Prescriptions for the cholesterol-reducing drugs statins are a waste of time, a group of experts have said in controversial new research which claims cholesterol does not cause heart disease in the elderly.
An international team of scientists reviewed 19 previous studies, involving 68,000 people, and said they found no link between high levels of LDL cholesterol, the so-called "bad cholesterol", and heart disease in the over-60s.
The study found that 92% of people over 60-years-old with high cholesterol lived as long as, or longer than those with low cholesterol levels. In the remaining 8%, no association was found.
Statins have long been prescribed as a means of reducing the risk of heart attacks and strokes caused by atherosclerosis.
The authors have called for a reevaluation of statin prescriptions, saying "the benefits from statin treatment have been exaggerated". But the team claims its research indicates high levels of cholesterol may even be beneficial in preventing other illnesses. High cholesterol, the team writes, "binds to and inactivates a broad range of microorganisms and their toxic products", protecting people from some diseases.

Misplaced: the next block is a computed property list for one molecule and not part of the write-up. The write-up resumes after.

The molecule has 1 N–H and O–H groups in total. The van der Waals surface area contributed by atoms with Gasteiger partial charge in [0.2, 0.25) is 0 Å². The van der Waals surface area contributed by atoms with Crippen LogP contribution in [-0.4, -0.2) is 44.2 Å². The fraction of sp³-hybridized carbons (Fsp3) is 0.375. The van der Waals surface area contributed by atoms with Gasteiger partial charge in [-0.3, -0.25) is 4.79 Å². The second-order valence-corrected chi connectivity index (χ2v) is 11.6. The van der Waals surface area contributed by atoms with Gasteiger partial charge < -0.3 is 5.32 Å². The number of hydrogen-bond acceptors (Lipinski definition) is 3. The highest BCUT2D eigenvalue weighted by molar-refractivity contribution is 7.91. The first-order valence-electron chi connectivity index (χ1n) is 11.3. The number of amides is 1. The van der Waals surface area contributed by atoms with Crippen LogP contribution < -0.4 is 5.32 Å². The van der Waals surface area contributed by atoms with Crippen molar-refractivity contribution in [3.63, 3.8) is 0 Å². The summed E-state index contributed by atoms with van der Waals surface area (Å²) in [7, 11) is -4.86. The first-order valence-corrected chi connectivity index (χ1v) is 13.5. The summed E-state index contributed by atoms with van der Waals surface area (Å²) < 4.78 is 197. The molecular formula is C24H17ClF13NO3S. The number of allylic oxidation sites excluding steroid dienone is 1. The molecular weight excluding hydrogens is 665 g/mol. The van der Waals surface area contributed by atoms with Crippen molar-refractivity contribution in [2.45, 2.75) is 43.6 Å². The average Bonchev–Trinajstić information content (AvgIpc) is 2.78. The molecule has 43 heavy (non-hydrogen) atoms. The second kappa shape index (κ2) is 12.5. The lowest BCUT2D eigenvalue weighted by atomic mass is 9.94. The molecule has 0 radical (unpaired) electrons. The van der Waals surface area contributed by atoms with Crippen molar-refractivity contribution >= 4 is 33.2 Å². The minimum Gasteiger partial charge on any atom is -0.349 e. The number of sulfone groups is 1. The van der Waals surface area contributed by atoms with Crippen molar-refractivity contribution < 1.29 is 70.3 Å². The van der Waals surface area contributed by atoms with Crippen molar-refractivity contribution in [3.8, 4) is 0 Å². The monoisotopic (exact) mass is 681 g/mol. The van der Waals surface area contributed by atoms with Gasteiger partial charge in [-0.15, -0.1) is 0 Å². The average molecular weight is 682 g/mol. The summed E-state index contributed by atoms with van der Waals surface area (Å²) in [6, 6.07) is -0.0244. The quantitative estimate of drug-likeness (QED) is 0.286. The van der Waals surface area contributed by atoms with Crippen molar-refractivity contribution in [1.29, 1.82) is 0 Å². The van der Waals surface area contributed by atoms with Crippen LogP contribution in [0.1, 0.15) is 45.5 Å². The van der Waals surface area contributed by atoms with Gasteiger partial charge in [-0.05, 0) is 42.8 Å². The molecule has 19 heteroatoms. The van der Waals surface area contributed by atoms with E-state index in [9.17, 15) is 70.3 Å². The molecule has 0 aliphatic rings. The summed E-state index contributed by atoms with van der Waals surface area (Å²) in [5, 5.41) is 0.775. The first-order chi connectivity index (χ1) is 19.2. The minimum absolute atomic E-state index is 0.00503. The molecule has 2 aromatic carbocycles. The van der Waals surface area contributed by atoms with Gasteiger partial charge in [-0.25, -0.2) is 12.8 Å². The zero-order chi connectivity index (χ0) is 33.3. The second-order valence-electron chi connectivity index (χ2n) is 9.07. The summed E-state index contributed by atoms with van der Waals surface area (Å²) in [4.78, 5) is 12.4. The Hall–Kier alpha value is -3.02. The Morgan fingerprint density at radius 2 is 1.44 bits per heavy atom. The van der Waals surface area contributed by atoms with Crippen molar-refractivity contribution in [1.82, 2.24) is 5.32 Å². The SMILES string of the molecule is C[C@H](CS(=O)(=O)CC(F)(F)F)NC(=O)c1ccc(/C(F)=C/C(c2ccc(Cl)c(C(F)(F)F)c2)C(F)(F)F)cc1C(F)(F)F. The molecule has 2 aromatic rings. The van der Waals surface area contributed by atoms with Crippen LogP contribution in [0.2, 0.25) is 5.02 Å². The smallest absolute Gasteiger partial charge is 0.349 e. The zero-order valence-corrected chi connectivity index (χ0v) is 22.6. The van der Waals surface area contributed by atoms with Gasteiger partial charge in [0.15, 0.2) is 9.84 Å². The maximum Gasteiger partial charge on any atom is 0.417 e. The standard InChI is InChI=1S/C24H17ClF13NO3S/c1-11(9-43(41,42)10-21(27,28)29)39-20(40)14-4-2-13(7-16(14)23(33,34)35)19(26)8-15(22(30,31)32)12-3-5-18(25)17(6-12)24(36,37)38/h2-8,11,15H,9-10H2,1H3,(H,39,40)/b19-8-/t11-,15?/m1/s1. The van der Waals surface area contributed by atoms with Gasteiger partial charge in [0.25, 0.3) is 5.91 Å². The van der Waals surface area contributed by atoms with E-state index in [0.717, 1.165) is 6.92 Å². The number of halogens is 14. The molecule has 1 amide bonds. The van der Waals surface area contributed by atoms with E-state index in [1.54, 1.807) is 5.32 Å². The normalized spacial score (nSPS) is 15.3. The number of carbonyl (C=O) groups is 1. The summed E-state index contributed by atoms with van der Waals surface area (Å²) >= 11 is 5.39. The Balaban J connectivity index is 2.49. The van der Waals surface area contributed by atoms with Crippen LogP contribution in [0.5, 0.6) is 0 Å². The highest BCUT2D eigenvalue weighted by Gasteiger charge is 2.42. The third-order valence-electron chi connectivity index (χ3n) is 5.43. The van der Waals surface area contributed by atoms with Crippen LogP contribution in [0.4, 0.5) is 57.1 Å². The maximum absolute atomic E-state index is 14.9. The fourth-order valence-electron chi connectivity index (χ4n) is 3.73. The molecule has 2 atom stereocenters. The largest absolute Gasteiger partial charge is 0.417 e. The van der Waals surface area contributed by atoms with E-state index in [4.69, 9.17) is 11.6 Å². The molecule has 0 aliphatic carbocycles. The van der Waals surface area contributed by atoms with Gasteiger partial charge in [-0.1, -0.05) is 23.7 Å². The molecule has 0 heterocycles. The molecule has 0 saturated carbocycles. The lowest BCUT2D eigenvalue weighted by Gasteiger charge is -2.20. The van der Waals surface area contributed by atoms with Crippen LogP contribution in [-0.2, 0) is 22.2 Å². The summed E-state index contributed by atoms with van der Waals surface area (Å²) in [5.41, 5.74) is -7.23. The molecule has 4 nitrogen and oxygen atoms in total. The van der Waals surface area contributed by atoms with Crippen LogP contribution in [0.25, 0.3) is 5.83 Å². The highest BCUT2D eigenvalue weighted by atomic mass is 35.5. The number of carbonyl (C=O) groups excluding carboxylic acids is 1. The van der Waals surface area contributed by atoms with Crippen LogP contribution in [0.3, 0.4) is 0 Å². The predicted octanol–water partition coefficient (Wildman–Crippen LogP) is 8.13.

The researchers claim high cholesterol levels "may protect against cancer", as studies following 140,000 people for between 10 and 30 years found lower levels of cancer in those whose total cholesterol levels were higher.
They also cite research in which rodents given cholesterol lowering drugs developed cancers. The research has prompted fierce criticism from academics, who have questioned the research methods and bias of the authors.
Professor Jeremy Pearson, associate medical director at the British Heart Foundation, said the findings were "not surprising because, as we get older, many more factors determine our overall health, making the impact of high cholesterol levels less easy to detect". (The independent)